Maybe your DH isn't really feeling he can connect with his birth siblings in which case perhaps it's better to leave it. But he may change in that view in time, these things evolve and I think you have to sit back and allow it to develop naturally, or not.
I imagine that was quite hurtful to read though, but it really isn't directed at you personally.

Fizrim Fri 10-Jul-15 22:48:19

From your OP, it sounds as if your husband didn't contact his BM for a few years, so she may not be too surprised that he has stopped contacting his half siblings - perhaps she thinks he will contact them again like he did with her?

I don't think it's anything you should take personally, but I can also see with a young child of your own that you would want your DH to keep the lines of communication open. But it is up to him. I hope it works out for you all.

Tangerineandturquoise Sat 11-Jul-15 11:13:05

Lomega who is keeping up the contact you or your DH?
Maybe he doesn't want the full time sibling relationship you are creating by treating them as if they are the family he grew up with with frequent day to day ineraction-maybe he does want a bit of distance but as you say isn't very good at expressing that- in which case you aren't filling in the gaps as such but creating something both sides sense he doesn't want.
He couldn't control his relationships in infancy, or through a lot of his childhood but he can try to control this relationship and you should let him.
He said he wanted to back off a bit so let him.

Tangerineandturquoise Sat 11-Jul-15 11:17:23

Sorry that reads more harshly than I intended it to- what I am trying to say is let him dictate the pace of this. It is probably the only bit of control he has ever had he needs to work out how to use it smile

Kewcumber Sat 11-Jul-15 23:01:27

No you aren;t doing anything wrong in a ususal family what you are doing is probably quite typical. But this is not a "usual" family with a typical anything.

If I have read correctly your DH's BM has asked you to back off not your DH.

Like Minty I think, she may be upset that you are providing this kind of contact and not him. She may even have convinced herself that if you weren't doing it he would.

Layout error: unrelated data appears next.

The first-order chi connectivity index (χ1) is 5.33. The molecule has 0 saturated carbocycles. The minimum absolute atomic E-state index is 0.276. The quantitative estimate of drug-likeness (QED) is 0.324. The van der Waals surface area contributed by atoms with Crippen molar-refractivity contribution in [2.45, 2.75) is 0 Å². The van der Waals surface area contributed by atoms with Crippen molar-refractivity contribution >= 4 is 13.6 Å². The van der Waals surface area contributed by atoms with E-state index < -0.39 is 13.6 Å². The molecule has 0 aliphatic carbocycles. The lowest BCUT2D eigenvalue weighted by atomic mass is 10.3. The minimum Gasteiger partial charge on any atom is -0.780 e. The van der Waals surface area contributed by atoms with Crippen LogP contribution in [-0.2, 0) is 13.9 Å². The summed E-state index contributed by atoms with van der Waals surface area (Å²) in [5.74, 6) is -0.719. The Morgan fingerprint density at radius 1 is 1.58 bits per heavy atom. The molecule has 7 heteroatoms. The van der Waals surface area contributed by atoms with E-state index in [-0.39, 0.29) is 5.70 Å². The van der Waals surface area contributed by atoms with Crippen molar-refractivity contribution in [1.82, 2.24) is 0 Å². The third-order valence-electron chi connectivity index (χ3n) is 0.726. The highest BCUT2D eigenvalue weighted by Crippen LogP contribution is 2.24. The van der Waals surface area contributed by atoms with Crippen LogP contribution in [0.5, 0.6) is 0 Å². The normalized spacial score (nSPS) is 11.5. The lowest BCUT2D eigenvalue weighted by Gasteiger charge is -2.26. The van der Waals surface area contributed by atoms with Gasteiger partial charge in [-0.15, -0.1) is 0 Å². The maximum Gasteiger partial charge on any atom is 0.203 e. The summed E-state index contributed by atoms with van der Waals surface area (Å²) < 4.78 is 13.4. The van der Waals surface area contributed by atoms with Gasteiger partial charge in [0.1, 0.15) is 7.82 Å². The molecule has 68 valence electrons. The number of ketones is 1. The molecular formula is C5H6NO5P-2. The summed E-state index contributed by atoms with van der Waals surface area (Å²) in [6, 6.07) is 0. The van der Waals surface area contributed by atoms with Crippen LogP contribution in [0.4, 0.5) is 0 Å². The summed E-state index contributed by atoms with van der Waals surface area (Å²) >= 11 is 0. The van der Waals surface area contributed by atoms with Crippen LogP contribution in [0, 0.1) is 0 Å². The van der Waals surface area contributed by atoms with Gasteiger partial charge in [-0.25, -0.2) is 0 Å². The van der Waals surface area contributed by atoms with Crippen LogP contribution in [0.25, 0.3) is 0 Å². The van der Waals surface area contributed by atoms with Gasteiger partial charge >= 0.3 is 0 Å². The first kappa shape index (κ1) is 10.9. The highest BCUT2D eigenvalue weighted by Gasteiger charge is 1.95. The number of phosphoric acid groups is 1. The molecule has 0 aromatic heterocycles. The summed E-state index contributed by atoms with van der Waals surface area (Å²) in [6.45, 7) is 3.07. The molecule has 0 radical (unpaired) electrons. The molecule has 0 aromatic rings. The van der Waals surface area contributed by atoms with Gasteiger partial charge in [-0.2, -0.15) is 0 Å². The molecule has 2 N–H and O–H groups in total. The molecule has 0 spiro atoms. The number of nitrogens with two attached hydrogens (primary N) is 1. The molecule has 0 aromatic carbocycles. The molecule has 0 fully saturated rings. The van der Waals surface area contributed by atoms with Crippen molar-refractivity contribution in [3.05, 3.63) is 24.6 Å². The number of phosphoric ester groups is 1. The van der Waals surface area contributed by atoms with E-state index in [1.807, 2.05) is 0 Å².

You feel hurt because you seem to think its about you. It really isn't about you one bit. Just back off and let them have whatever relationship they settle into naturally on their own.

Italiangreyhound Sat 11-Jul-15 23:55:17

lomega I am sorry this is hard. I agree with everyone's comments. And especially it is not about you. So although you have not done anything wrong at all, you now know that your DH's BM would rather let him do the contacting if there is any to be done.

I think that those of us looking in (I am mum to a boy by adoption) can kind of feel all that ends well is well, if people can find each other and build a relationship later in life it is good. And maybe it is good. But it is not the same as growing up together and if you dh is not very talkative he may find it hard to express how he really feels.

Please be there primarily for your dh, for what he needs not what anyone thinks would be good. I know that is what you want to do and with a quiet husband myself I know it can be hard to know what is going on inside their heads! Let him lead. It is his story and it is not a happy ever after ending, especially if the brother and sister have grown up with his BM, this may have made it very hard for him to take in. Things may change, there may be more contact, or less, but whatever happens let your dh lead and remember you are doing all this for him, you are a good wife and I am sure he really appreciates it all, but he needs the autonomy, as Tangerine says He couldn't control his relationships in infancy, or through a lot of his childhood but he can try to control this relationship...

That is something I need to remember when I make mental plans for my little boy meeting his birth parents when older, he just may not wan to.

Bless you.